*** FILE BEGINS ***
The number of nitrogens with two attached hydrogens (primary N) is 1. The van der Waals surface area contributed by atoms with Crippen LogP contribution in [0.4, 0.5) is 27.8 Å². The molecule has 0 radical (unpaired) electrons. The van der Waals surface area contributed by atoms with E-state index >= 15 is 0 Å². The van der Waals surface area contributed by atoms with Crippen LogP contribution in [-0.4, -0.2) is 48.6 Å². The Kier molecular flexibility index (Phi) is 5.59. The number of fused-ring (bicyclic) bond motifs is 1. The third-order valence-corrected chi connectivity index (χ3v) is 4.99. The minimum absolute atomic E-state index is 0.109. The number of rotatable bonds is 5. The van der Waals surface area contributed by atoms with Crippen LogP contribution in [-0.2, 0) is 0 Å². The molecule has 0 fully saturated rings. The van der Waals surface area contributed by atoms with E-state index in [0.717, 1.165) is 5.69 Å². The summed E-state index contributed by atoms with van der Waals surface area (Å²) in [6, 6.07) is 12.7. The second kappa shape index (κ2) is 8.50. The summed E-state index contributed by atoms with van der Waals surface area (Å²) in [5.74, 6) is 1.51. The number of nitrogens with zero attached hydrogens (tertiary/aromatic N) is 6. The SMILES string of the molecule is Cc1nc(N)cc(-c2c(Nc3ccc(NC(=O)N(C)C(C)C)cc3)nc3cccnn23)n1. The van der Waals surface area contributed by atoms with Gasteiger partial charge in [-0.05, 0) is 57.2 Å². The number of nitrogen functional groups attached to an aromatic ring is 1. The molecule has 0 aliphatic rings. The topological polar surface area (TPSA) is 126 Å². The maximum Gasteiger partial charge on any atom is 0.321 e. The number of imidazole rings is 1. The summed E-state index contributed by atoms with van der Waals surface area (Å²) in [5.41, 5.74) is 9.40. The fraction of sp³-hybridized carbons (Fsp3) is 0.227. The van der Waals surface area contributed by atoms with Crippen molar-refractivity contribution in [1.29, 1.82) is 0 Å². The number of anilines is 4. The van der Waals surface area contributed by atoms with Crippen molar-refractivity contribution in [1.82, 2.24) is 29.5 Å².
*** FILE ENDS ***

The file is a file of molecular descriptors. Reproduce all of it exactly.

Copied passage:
The number of nitrogens with two attached hydrogens (primary N) is 1. The van der Waals surface area contributed by atoms with Crippen LogP contribution in [0.4, 0.5) is 27.8 Å². The molecule has 0 radical (unpaired) electrons. The van der Waals surface area contributed by atoms with E-state index >= 15 is 0 Å². The van der Waals surface area contributed by atoms with Crippen LogP contribution in [-0.4, -0.2) is 48.6 Å². The Kier molecular flexibility index (Phi) is 5.59. The number of fused-ring (bicyclic) bond motifs is 1. The third-order valence-corrected chi connectivity index (χ3v) is 4.99. The minimum absolute atomic E-state index is 0.109. The number of rotatable bonds is 5. The van der Waals surface area contributed by atoms with Crippen LogP contribution in [-0.2, 0) is 0 Å². The molecule has 0 fully saturated rings. The van der Waals surface area contributed by atoms with E-state index in [0.717, 1.165) is 5.69 Å². The summed E-state index contributed by atoms with van der Waals surface area (Å²) in [6, 6.07) is 12.7. The second kappa shape index (κ2) is 8.50. The summed E-state index contributed by atoms with van der Waals surface area (Å²) in [5.74, 6) is 1.51. The number of nitrogens with zero attached hydrogens (tertiary/aromatic N) is 6. The SMILES string of the molecule is Cc1nc(N)cc(-c2c(Nc3ccc(NC(=O)N(C)C(C)C)cc3)nc3cccnn23)n1. The van der Waals surface area contributed by atoms with Gasteiger partial charge in [-0.05, 0) is 57.2 Å². The number of nitrogen functional groups attached to an aromatic ring is 1. The molecule has 0 aliphatic rings. The topological polar surface area (TPSA) is 126 Å². The maximum Gasteiger partial charge on any atom is 0.321 e. The number of imidazole rings is 1. The summed E-state index contributed by atoms with van der Waals surface area (Å²) in [5.41, 5.74) is 9.40. The fraction of sp³-hybridized carbons (Fsp3) is 0.227. The van der Waals surface area contributed by atoms with Crippen molar-refractivity contribution in [1.29, 1.82) is 0 Å². The number of anilines is 4. The van der Waals surface area contributed by atoms with Crippen molar-refractivity contribution in [1.82, 2.24) is 29.5 Å².